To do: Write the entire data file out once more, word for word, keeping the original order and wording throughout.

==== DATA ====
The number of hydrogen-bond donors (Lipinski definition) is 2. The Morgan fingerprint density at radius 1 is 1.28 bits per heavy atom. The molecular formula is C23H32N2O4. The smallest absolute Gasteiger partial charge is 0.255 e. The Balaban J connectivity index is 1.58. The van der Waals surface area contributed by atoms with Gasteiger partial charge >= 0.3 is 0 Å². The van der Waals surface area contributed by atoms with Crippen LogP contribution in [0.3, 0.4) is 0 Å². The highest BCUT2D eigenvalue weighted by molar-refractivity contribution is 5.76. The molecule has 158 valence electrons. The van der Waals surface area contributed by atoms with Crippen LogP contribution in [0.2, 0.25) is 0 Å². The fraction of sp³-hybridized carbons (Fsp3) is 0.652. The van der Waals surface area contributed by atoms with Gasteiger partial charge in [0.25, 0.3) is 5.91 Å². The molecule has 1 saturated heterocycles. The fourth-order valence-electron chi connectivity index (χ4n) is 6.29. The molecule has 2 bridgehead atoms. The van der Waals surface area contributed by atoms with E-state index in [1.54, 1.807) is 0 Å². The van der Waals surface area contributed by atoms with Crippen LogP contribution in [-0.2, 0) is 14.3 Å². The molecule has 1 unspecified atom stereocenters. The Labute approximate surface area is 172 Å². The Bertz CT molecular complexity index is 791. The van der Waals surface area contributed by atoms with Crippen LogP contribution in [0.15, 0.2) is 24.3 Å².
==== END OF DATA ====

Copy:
The number of hydrogen-bond donors (Lipinski definition) is 2. The Morgan fingerprint density at radius 1 is 1.28 bits per heavy atom. The molecular formula is C23H32N2O4. The smallest absolute Gasteiger partial charge is 0.255 e. The Balaban J connectivity index is 1.58. The van der Waals surface area contributed by atoms with Gasteiger partial charge >= 0.3 is 0 Å². The van der Waals surface area contributed by atoms with Crippen LogP contribution in [0.3, 0.4) is 0 Å². The highest BCUT2D eigenvalue weighted by molar-refractivity contribution is 5.76. The molecule has 158 valence electrons. The van der Waals surface area contributed by atoms with Crippen LogP contribution in [0.2, 0.25) is 0 Å². The fraction of sp³-hybridized carbons (Fsp3) is 0.652. The van der Waals surface area contributed by atoms with Gasteiger partial charge in [0.25, 0.3) is 5.91 Å². The molecule has 1 saturated heterocycles. The fourth-order valence-electron chi connectivity index (χ4n) is 6.29. The molecule has 2 bridgehead atoms. The van der Waals surface area contributed by atoms with E-state index in [1.54, 1.807) is 0 Å². The van der Waals surface area contributed by atoms with Crippen LogP contribution in [-0.2, 0) is 14.3 Å². The molecule has 1 unspecified atom stereocenters. The Labute approximate surface area is 172 Å². The Bertz CT molecular complexity index is 791. The van der Waals surface area contributed by atoms with Crippen LogP contribution in [0.15, 0.2) is 24.3 Å².